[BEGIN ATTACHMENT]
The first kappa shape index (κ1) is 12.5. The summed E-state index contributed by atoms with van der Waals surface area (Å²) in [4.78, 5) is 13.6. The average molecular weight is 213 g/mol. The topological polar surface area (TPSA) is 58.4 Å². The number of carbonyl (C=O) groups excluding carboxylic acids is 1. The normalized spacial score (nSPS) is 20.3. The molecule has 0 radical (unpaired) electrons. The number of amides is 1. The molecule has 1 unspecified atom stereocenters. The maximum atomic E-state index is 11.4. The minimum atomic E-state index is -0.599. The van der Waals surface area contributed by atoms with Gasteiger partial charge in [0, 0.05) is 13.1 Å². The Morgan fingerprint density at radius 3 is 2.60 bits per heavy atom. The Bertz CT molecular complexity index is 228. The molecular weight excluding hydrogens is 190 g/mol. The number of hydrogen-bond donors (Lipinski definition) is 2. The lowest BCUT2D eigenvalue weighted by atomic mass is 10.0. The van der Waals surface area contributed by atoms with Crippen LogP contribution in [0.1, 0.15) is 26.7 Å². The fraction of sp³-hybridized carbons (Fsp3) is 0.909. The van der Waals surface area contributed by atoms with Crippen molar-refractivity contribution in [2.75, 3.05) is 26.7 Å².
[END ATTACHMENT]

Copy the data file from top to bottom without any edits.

The first kappa shape index (κ1) is 12.5. The summed E-state index contributed by atoms with van der Waals surface area (Å²) in [4.78, 5) is 13.6. The average molecular weight is 213 g/mol. The topological polar surface area (TPSA) is 58.4 Å². The number of carbonyl (C=O) groups excluding carboxylic acids is 1. The normalized spacial score (nSPS) is 20.3. The molecule has 0 radical (unpaired) electrons. The number of amides is 1. The molecule has 1 unspecified atom stereocenters. The maximum atomic E-state index is 11.4. The minimum atomic E-state index is -0.599. The van der Waals surface area contributed by atoms with Gasteiger partial charge in [0, 0.05) is 13.1 Å². The Morgan fingerprint density at radius 3 is 2.60 bits per heavy atom. The Bertz CT molecular complexity index is 228. The molecular weight excluding hydrogens is 190 g/mol. The number of hydrogen-bond donors (Lipinski definition) is 2. The lowest BCUT2D eigenvalue weighted by atomic mass is 10.0. The van der Waals surface area contributed by atoms with Crippen LogP contribution in [0.1, 0.15) is 26.7 Å². The fraction of sp³-hybridized carbons (Fsp3) is 0.909. The van der Waals surface area contributed by atoms with Crippen molar-refractivity contribution in [2.75, 3.05) is 26.7 Å².